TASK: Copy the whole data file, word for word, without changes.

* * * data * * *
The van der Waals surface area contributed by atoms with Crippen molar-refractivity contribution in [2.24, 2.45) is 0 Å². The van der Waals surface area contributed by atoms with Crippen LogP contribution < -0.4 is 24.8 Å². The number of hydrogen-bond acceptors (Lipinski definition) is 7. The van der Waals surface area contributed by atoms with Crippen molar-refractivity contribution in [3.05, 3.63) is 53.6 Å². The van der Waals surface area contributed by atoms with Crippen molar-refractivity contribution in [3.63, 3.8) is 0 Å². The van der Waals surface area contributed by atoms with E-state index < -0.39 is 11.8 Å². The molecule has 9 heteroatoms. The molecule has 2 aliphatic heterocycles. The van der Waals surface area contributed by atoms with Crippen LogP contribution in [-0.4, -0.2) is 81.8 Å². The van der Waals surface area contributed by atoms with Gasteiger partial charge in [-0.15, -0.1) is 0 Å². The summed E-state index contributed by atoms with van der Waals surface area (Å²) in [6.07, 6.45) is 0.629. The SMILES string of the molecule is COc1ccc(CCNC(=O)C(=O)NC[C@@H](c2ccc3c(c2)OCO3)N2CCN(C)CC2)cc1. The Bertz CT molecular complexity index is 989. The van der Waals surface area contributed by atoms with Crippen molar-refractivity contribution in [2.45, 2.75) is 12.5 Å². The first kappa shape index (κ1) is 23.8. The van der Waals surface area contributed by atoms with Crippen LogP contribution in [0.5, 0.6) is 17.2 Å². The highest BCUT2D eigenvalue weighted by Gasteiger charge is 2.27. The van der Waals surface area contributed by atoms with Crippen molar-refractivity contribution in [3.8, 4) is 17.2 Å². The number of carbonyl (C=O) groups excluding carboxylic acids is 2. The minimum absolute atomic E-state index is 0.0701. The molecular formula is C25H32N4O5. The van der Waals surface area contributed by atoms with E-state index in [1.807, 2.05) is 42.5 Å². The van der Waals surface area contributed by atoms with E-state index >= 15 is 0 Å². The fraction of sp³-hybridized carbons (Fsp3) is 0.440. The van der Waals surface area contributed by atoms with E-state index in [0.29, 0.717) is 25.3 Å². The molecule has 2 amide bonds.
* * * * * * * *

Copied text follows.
The van der Waals surface area contributed by atoms with Crippen molar-refractivity contribution in [2.24, 2.45) is 0 Å². The van der Waals surface area contributed by atoms with Crippen LogP contribution < -0.4 is 24.8 Å². The number of hydrogen-bond acceptors (Lipinski definition) is 7. The van der Waals surface area contributed by atoms with Crippen molar-refractivity contribution in [3.05, 3.63) is 53.6 Å². The van der Waals surface area contributed by atoms with Crippen molar-refractivity contribution in [3.63, 3.8) is 0 Å². The van der Waals surface area contributed by atoms with E-state index < -0.39 is 11.8 Å². The molecule has 9 heteroatoms. The molecule has 2 aliphatic heterocycles. The van der Waals surface area contributed by atoms with Crippen LogP contribution in [-0.4, -0.2) is 81.8 Å². The van der Waals surface area contributed by atoms with Gasteiger partial charge in [-0.15, -0.1) is 0 Å². The summed E-state index contributed by atoms with van der Waals surface area (Å²) in [6.07, 6.45) is 0.629. The SMILES string of the molecule is COc1ccc(CCNC(=O)C(=O)NC[C@@H](c2ccc3c(c2)OCO3)N2CCN(C)CC2)cc1. The Bertz CT molecular complexity index is 989. The van der Waals surface area contributed by atoms with Crippen molar-refractivity contribution in [2.45, 2.75) is 12.5 Å². The first kappa shape index (κ1) is 23.8. The van der Waals surface area contributed by atoms with Crippen LogP contribution in [0.5, 0.6) is 17.2 Å². The highest BCUT2D eigenvalue weighted by Gasteiger charge is 2.27. The van der Waals surface area contributed by atoms with Crippen molar-refractivity contribution in [3.8, 4) is 17.2 Å². The number of carbonyl (C=O) groups excluding carboxylic acids is 2. The minimum absolute atomic E-state index is 0.0701. The molecular formula is C25H32N4O5. The van der Waals surface area contributed by atoms with E-state index in [1.807, 2.05) is 42.5 Å². The van der Waals surface area contributed by atoms with E-state index >= 15 is 0 Å². The fraction of sp³-hybridized carbons (Fsp3) is 0.440. The van der Waals surface area contributed by atoms with E-state index in [0.29, 0.717) is 25.3 Å². The molecule has 2 amide bonds.